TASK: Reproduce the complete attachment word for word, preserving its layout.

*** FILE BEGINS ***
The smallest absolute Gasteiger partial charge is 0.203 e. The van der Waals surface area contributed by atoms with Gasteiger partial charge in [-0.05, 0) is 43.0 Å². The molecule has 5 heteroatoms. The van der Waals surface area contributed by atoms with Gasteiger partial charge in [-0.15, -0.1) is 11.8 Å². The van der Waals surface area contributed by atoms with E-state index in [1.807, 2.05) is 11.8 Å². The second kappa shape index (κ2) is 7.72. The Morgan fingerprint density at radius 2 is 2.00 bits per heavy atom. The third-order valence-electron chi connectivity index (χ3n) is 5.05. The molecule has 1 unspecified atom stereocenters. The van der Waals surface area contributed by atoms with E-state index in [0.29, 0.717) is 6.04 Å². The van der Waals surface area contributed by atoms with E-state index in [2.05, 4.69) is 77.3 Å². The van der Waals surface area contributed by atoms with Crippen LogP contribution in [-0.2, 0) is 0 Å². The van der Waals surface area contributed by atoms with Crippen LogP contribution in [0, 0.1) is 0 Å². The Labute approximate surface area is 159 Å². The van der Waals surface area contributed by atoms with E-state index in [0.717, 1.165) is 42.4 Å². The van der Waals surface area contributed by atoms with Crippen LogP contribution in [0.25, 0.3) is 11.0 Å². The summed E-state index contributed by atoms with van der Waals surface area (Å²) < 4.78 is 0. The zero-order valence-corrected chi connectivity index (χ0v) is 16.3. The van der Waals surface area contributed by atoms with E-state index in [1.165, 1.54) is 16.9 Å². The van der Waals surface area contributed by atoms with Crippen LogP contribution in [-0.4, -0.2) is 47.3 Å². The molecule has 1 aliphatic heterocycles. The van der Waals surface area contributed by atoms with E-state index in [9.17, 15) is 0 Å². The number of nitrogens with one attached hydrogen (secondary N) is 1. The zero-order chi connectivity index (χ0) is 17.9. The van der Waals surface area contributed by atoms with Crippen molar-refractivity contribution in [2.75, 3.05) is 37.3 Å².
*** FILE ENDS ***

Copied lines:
The smallest absolute Gasteiger partial charge is 0.203 e. The van der Waals surface area contributed by atoms with Gasteiger partial charge in [-0.05, 0) is 43.0 Å². The molecule has 5 heteroatoms. The van der Waals surface area contributed by atoms with Gasteiger partial charge in [-0.15, -0.1) is 11.8 Å². The van der Waals surface area contributed by atoms with E-state index in [1.807, 2.05) is 11.8 Å². The second kappa shape index (κ2) is 7.72. The Morgan fingerprint density at radius 2 is 2.00 bits per heavy atom. The third-order valence-electron chi connectivity index (χ3n) is 5.05. The molecule has 1 unspecified atom stereocenters. The van der Waals surface area contributed by atoms with E-state index in [0.29, 0.717) is 6.04 Å². The van der Waals surface area contributed by atoms with E-state index in [2.05, 4.69) is 77.3 Å². The van der Waals surface area contributed by atoms with Crippen LogP contribution in [-0.2, 0) is 0 Å². The van der Waals surface area contributed by atoms with Crippen LogP contribution in [0, 0.1) is 0 Å². The Labute approximate surface area is 159 Å². The van der Waals surface area contributed by atoms with E-state index in [0.717, 1.165) is 42.4 Å². The van der Waals surface area contributed by atoms with Crippen LogP contribution in [0.25, 0.3) is 11.0 Å². The summed E-state index contributed by atoms with van der Waals surface area (Å²) < 4.78 is 0. The zero-order valence-corrected chi connectivity index (χ0v) is 16.3. The van der Waals surface area contributed by atoms with E-state index in [1.165, 1.54) is 16.9 Å². The van der Waals surface area contributed by atoms with Crippen LogP contribution in [-0.4, -0.2) is 47.3 Å². The molecule has 1 aliphatic heterocycles. The van der Waals surface area contributed by atoms with E-state index in [9.17, 15) is 0 Å². The number of nitrogens with one attached hydrogen (secondary N) is 1. The zero-order chi connectivity index (χ0) is 17.9. The van der Waals surface area contributed by atoms with Crippen molar-refractivity contribution in [2.75, 3.05) is 37.3 Å².